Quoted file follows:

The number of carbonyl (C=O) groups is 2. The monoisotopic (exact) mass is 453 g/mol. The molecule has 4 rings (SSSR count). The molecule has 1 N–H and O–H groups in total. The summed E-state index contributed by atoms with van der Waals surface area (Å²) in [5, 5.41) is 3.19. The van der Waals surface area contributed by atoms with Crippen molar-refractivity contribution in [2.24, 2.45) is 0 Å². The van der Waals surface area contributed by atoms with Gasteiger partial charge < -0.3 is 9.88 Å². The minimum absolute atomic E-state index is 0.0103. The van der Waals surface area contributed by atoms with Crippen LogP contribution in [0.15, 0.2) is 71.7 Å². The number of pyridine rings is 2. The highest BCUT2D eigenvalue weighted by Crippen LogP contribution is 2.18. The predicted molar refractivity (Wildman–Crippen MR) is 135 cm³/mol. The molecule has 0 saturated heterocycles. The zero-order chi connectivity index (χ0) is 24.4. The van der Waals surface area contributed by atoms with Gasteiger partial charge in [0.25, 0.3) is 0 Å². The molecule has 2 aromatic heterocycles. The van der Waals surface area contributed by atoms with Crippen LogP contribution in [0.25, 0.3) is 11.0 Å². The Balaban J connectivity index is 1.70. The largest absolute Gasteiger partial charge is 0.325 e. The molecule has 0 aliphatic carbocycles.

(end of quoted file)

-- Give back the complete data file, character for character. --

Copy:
The number of carbonyl (C=O) groups is 2. The monoisotopic (exact) mass is 453 g/mol. The molecule has 4 rings (SSSR count). The molecule has 1 N–H and O–H groups in total. The summed E-state index contributed by atoms with van der Waals surface area (Å²) in [5, 5.41) is 3.19. The van der Waals surface area contributed by atoms with Crippen molar-refractivity contribution in [2.24, 2.45) is 0 Å². The van der Waals surface area contributed by atoms with Gasteiger partial charge < -0.3 is 9.88 Å². The minimum absolute atomic E-state index is 0.0103. The van der Waals surface area contributed by atoms with Crippen LogP contribution in [0.15, 0.2) is 71.7 Å². The number of pyridine rings is 2. The highest BCUT2D eigenvalue weighted by Crippen LogP contribution is 2.18. The predicted molar refractivity (Wildman–Crippen MR) is 135 cm³/mol. The molecule has 0 saturated heterocycles. The zero-order chi connectivity index (χ0) is 24.4. The van der Waals surface area contributed by atoms with Gasteiger partial charge in [0.25, 0.3) is 0 Å². The molecule has 2 aromatic heterocycles. The van der Waals surface area contributed by atoms with Crippen LogP contribution in [0.25, 0.3) is 11.0 Å². The Balaban J connectivity index is 1.70. The largest absolute Gasteiger partial charge is 0.325 e. The molecule has 0 aliphatic carbocycles.